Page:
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“Nicola Sturgeon’s resignation represents a “generational setback” for Scottish independence, ministers believe, while senior Labour figures say it will help Sir Keir Starmer to secure victory at the next election. The first minister announced on Wednesday that she would stand down, admitting she had become a polarising figure and no longer had the energy to lead the campaign for independence. In a press conference at Bute House in Edinburgh, where she appeared close to tears, she said that while she believed the majority of Scotland backed independence this support “needs to be solidified”… Senior Tories and figures in the Labour Party reacted with jubilation. “The case for independence is massively weaker,” a senior government source said.” – The Times
>Yesterday: ToryDiary: Alister Jack the giant slayer? Sturgeon had plenty of reasons to go, but few explain why she went now.
“Not long after lockdown began back in March 2020, Sturgeon started holding daily press conferences. And then she carried on. And on. And on… And it is those press conferences at which she made her reputation which perfectly sum up the legacy of Nicola Sturgeon, the longest serving First Minister of Scotland. They demonstrated her ample presentational gifts. They illustrated her most admirable political quality: her sheer stamina and endurance. But they also exposed her greatest failing as a political leader. Despite her spending every day speaking to the nation, Scotland did no better than the rest of the UK in the way it managed the Covid outbreak. It was a great performance, but it didn’t deliver.” – Daily Mail
>Today: ToryDiary: Sunak and Sturgeon. His part in her downfall.
“Public sector pay rises must stay below 5 per cent next year to control inflation, the Treasury has told ministers in a move that could prolong strikes beyond the summer. Unions are preparing to continue their campaign of industrial action for months as ministers struggle to agree pay offers with No 11 for the financial year starting in April. Teachers said on Wednesday that further industrial action was “inevitable” and there is increasing concern in government that prolonged strikes by health workers will imperil Rishi Sunak’s promise to bring down NHS backlogs. NHS chiefs believe that a target to eliminate waits of more than a year and a half by the end of next month is likely to be missed as strikes continue.” – The Times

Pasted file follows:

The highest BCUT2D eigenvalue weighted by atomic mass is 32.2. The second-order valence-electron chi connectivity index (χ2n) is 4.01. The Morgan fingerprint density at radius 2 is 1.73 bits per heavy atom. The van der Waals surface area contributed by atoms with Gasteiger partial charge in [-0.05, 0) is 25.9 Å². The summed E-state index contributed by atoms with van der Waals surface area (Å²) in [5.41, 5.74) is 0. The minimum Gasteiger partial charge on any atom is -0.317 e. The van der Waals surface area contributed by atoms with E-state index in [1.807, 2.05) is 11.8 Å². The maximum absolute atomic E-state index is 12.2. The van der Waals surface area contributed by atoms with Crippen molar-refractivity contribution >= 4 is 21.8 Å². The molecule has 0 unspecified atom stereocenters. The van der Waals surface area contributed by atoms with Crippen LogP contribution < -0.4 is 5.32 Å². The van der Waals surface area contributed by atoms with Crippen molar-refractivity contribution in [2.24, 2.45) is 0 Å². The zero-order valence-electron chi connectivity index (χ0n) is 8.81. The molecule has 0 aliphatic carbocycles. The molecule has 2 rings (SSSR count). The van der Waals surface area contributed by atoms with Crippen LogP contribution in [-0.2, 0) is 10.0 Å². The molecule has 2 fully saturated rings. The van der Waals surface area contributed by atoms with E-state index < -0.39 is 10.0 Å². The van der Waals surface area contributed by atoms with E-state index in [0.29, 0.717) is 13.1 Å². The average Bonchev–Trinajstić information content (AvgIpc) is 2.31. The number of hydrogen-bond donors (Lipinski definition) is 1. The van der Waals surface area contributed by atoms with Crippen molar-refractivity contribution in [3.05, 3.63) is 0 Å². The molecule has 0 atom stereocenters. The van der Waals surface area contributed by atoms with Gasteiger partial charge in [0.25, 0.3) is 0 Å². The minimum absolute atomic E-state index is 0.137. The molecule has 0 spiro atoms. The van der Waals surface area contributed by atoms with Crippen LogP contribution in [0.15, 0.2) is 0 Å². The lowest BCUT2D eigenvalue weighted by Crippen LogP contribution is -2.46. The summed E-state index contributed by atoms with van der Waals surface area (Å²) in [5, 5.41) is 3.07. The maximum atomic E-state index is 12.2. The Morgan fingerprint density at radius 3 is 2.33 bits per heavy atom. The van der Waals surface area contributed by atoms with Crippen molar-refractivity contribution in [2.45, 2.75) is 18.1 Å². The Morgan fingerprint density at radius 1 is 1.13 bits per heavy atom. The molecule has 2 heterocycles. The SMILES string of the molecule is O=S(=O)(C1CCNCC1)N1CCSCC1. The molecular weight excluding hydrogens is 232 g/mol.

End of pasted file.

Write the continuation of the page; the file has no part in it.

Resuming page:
>Today: Chris McGovern in Local Government: How to end the teachers strike? Fund a pay rise by reducing the number of support staff.
>Yesterday: Chloe Dobbs in Comment: The state sector would pay the price for Starmer’s short-sighted tax raid on private schools
“Ben Wallace has called for a return to ‘investing in defence properly’ as he hit out at successive governments for ‘hollowing out’ the military. The Defence Secretary accused ministers of ‘raiding’ his department’s budget since 1991 and said he faced an uphill struggle to get more cash ahead of next month’s Budget. But he said he hoped defence spending had ‘turned the corner’ after being given an extra £16billion over four years in 2020. He also branded reports in the German media about Nato asking Berlin to remain in charge of the alliance’s rapid reaction force next year as ‘just b****cks’. The UK is scheduled to take leadership of the Nato Response Force (NRF) from Berlin at the end of the year, but German media has claimed Nato asked Berlin to remain in charge due to depleting British resources.” – Daily Mail